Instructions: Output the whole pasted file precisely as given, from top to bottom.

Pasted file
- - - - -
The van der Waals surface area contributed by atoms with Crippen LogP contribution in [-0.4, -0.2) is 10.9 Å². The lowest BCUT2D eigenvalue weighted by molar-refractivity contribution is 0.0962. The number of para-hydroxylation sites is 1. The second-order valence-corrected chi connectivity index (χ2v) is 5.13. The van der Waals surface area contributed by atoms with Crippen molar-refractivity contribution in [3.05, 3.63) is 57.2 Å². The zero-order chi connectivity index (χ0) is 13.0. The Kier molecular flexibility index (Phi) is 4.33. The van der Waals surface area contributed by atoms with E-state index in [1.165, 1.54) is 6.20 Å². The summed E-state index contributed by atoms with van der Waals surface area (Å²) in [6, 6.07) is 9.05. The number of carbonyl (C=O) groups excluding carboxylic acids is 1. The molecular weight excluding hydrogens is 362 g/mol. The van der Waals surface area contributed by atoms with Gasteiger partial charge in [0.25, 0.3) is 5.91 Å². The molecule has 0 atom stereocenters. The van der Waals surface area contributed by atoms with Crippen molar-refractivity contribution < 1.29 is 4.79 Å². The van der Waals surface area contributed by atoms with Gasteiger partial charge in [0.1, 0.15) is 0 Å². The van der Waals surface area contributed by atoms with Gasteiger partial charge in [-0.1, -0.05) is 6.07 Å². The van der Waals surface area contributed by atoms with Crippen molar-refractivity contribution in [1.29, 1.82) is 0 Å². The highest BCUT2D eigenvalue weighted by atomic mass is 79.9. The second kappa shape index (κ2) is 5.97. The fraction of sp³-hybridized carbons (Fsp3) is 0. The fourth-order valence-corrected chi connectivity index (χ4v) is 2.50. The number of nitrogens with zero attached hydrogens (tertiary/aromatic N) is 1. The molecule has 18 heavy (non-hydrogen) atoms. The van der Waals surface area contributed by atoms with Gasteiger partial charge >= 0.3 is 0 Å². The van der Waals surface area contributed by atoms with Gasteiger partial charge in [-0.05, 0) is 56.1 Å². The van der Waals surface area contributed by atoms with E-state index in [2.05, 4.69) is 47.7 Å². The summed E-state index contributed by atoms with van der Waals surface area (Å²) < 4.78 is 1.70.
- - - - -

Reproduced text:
The van der Waals surface area contributed by atoms with Crippen LogP contribution in [-0.4, -0.2) is 10.9 Å². The lowest BCUT2D eigenvalue weighted by molar-refractivity contribution is 0.0962. The number of para-hydroxylation sites is 1. The second-order valence-corrected chi connectivity index (χ2v) is 5.13. The van der Waals surface area contributed by atoms with Crippen molar-refractivity contribution in [3.05, 3.63) is 57.2 Å². The zero-order chi connectivity index (χ0) is 13.0. The Kier molecular flexibility index (Phi) is 4.33. The van der Waals surface area contributed by atoms with E-state index in [1.165, 1.54) is 6.20 Å². The summed E-state index contributed by atoms with van der Waals surface area (Å²) in [6, 6.07) is 9.05. The number of carbonyl (C=O) groups excluding carboxylic acids is 1. The molecular weight excluding hydrogens is 362 g/mol. The van der Waals surface area contributed by atoms with Gasteiger partial charge in [0.25, 0.3) is 5.91 Å². The molecule has 0 atom stereocenters. The van der Waals surface area contributed by atoms with Crippen molar-refractivity contribution < 1.29 is 4.79 Å². The van der Waals surface area contributed by atoms with Gasteiger partial charge in [0.1, 0.15) is 0 Å². The van der Waals surface area contributed by atoms with Gasteiger partial charge in [-0.1, -0.05) is 6.07 Å². The van der Waals surface area contributed by atoms with Crippen molar-refractivity contribution in [1.29, 1.82) is 0 Å². The highest BCUT2D eigenvalue weighted by atomic mass is 79.9. The second kappa shape index (κ2) is 5.97. The fraction of sp³-hybridized carbons (Fsp3) is 0. The fourth-order valence-corrected chi connectivity index (χ4v) is 2.50. The number of nitrogens with zero attached hydrogens (tertiary/aromatic N) is 1. The molecule has 18 heavy (non-hydrogen) atoms. The van der Waals surface area contributed by atoms with Gasteiger partial charge >= 0.3 is 0 Å². The van der Waals surface area contributed by atoms with Gasteiger partial charge in [-0.05, 0) is 56.1 Å². The van der Waals surface area contributed by atoms with E-state index in [2.05, 4.69) is 47.7 Å². The summed E-state index contributed by atoms with van der Waals surface area (Å²) < 4.78 is 1.70.